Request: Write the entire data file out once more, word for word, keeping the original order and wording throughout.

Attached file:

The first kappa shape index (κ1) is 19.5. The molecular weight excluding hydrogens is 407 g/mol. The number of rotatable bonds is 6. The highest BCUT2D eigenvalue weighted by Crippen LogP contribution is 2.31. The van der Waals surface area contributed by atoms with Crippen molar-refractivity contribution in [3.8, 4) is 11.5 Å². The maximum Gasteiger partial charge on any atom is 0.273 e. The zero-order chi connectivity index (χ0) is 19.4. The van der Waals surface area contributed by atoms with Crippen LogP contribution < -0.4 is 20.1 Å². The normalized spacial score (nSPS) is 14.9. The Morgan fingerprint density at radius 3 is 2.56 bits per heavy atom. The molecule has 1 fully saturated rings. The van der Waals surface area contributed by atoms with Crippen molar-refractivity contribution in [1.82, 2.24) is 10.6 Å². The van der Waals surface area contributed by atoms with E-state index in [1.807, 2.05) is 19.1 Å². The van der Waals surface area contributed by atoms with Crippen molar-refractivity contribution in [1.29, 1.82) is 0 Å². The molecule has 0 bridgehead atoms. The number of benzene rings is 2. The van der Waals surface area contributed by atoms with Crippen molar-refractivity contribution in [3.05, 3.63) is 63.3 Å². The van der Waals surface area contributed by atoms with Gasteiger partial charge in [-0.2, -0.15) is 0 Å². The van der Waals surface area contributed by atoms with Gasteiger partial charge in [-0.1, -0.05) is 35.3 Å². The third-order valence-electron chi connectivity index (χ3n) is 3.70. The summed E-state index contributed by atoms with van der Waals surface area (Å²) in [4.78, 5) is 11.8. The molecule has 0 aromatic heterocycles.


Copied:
The first kappa shape index (κ1) is 19.5. The molecular weight excluding hydrogens is 407 g/mol. The number of rotatable bonds is 6. The highest BCUT2D eigenvalue weighted by Crippen LogP contribution is 2.31. The van der Waals surface area contributed by atoms with Crippen molar-refractivity contribution in [3.8, 4) is 11.5 Å². The maximum Gasteiger partial charge on any atom is 0.273 e. The zero-order chi connectivity index (χ0) is 19.4. The van der Waals surface area contributed by atoms with Crippen LogP contribution < -0.4 is 20.1 Å². The normalized spacial score (nSPS) is 14.9. The Morgan fingerprint density at radius 3 is 2.56 bits per heavy atom. The molecule has 1 fully saturated rings. The van der Waals surface area contributed by atoms with Crippen molar-refractivity contribution in [1.82, 2.24) is 10.6 Å². The van der Waals surface area contributed by atoms with E-state index in [1.807, 2.05) is 19.1 Å². The van der Waals surface area contributed by atoms with Crippen molar-refractivity contribution in [1.29, 1.82) is 0 Å². The molecule has 0 bridgehead atoms. The number of benzene rings is 2. The van der Waals surface area contributed by atoms with Crippen molar-refractivity contribution in [3.05, 3.63) is 63.3 Å². The van der Waals surface area contributed by atoms with Gasteiger partial charge in [-0.2, -0.15) is 0 Å². The van der Waals surface area contributed by atoms with Gasteiger partial charge in [-0.1, -0.05) is 35.3 Å². The third-order valence-electron chi connectivity index (χ3n) is 3.70. The summed E-state index contributed by atoms with van der Waals surface area (Å²) in [4.78, 5) is 11.8. The molecule has 0 aromatic heterocycles.